Coronary artery disease has remained a major health challenge despite enormous progress in prevention, diagnosis, and treatment strategies. Formation of atherosclerotic plaque is a chronic process that is developmentally influenced by intrinsic and extrinsic determinants. Inflammation triggers atherosclerosis, and the fundamental element of inflammation is the immune system. The immune system involves in the atherosclerosis process by a variety of immune cells and a cocktail of mediators. It is believed that almost all main components of this system possess a profound contribution to the atherosclerosis. However, they play contradictory roles, either protective or progressive, in different stages of atherosclerosis progression. It is evident that monocytes are the first immune cells appeared in the atherosclerotic lesion. With the plaque growth, other types of the immune cells such as mast cells, and T lymphocytes are gradually involved. Each cell releases several cytokines which cause the recruitment of other immune cells to the lesion site. This is followed by affecting the expression of other cytokines as well as altering certain signaling pathways. All in all, a mix of intertwined interactions determine the final outcome in terms of mild or severe manifestations, either clinical or subclinical. Therefore, it is of utmost importance to precisely understand the kind and degree of contribution which is made by each immune component in order to stop the growing burden of cardiovascular morbidity and mortality. In this review, we present a comprehensive appraisal on the role of immune cells in the atherosclerosis initiation and development.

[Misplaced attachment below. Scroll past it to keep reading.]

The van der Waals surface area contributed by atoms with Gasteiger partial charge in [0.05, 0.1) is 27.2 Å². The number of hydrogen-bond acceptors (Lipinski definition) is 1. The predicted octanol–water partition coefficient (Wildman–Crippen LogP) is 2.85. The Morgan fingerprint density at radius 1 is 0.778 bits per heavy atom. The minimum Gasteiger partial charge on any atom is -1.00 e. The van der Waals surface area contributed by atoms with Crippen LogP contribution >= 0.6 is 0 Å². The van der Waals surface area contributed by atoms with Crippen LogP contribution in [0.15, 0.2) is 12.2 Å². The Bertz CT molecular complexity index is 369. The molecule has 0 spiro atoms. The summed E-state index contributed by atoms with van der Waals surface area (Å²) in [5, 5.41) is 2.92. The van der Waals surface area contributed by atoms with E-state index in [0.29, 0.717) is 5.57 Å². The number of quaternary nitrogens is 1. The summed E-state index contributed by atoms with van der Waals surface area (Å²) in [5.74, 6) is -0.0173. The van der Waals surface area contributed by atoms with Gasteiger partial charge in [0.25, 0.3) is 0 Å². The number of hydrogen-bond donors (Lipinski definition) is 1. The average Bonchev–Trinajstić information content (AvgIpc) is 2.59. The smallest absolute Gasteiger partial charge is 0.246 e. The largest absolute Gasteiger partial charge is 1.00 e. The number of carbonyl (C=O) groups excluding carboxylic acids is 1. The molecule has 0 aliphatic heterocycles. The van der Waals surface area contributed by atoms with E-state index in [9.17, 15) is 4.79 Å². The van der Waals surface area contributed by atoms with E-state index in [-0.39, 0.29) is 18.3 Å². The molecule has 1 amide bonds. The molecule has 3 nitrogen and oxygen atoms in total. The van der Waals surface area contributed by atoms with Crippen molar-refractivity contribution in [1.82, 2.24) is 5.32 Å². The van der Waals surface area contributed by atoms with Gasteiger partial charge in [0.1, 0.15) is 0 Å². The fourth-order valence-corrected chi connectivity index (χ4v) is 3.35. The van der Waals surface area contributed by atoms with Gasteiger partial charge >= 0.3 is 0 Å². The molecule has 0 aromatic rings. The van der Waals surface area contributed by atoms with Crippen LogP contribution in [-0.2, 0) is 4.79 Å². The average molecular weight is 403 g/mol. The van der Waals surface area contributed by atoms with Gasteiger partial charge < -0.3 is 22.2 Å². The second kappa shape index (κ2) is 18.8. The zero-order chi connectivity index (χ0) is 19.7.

Keywords: atherosclerosis; immune system; inflammation; plaque.